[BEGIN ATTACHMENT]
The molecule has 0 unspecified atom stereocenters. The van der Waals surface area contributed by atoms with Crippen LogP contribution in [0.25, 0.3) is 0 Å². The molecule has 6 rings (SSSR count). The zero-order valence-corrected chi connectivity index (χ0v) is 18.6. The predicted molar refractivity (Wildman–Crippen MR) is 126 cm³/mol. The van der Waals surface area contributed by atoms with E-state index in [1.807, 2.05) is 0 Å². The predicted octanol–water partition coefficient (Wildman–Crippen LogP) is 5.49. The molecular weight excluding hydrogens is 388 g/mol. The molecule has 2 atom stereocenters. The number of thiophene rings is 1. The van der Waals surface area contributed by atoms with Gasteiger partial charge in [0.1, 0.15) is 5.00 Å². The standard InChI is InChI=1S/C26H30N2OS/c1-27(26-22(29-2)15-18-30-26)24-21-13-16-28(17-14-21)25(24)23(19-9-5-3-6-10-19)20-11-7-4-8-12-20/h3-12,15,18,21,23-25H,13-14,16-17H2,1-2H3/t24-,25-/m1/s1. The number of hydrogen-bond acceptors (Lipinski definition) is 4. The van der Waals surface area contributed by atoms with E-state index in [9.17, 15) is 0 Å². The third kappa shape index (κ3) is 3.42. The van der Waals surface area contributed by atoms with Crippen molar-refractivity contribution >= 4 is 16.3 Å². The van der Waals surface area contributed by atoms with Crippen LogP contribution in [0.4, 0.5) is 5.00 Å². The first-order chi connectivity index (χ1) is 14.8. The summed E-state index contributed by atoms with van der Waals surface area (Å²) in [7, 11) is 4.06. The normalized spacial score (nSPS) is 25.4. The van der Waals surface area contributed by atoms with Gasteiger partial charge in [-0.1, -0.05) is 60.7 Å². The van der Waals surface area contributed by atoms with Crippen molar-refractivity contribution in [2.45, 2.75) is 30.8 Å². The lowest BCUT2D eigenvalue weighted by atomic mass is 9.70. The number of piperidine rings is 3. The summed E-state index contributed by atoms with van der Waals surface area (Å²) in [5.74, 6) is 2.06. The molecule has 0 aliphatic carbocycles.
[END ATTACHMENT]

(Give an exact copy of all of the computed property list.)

The molecule has 0 unspecified atom stereocenters. The van der Waals surface area contributed by atoms with Crippen LogP contribution in [0.25, 0.3) is 0 Å². The molecule has 6 rings (SSSR count). The zero-order valence-corrected chi connectivity index (χ0v) is 18.6. The predicted molar refractivity (Wildman–Crippen MR) is 126 cm³/mol. The van der Waals surface area contributed by atoms with E-state index in [1.807, 2.05) is 0 Å². The predicted octanol–water partition coefficient (Wildman–Crippen LogP) is 5.49. The molecular weight excluding hydrogens is 388 g/mol. The molecule has 2 atom stereocenters. The number of thiophene rings is 1. The van der Waals surface area contributed by atoms with Gasteiger partial charge in [0.1, 0.15) is 5.00 Å². The standard InChI is InChI=1S/C26H30N2OS/c1-27(26-22(29-2)15-18-30-26)24-21-13-16-28(17-14-21)25(24)23(19-9-5-3-6-10-19)20-11-7-4-8-12-20/h3-12,15,18,21,23-25H,13-14,16-17H2,1-2H3/t24-,25-/m1/s1. The number of hydrogen-bond acceptors (Lipinski definition) is 4. The van der Waals surface area contributed by atoms with E-state index in [9.17, 15) is 0 Å². The third kappa shape index (κ3) is 3.42. The van der Waals surface area contributed by atoms with Crippen molar-refractivity contribution >= 4 is 16.3 Å². The van der Waals surface area contributed by atoms with Crippen LogP contribution in [0.4, 0.5) is 5.00 Å². The first-order chi connectivity index (χ1) is 14.8. The summed E-state index contributed by atoms with van der Waals surface area (Å²) in [7, 11) is 4.06. The normalized spacial score (nSPS) is 25.4. The van der Waals surface area contributed by atoms with Gasteiger partial charge in [-0.1, -0.05) is 60.7 Å². The van der Waals surface area contributed by atoms with Crippen molar-refractivity contribution in [2.45, 2.75) is 30.8 Å². The lowest BCUT2D eigenvalue weighted by atomic mass is 9.70. The number of piperidine rings is 3. The summed E-state index contributed by atoms with van der Waals surface area (Å²) in [5.74, 6) is 2.06. The molecule has 0 aliphatic carbocycles.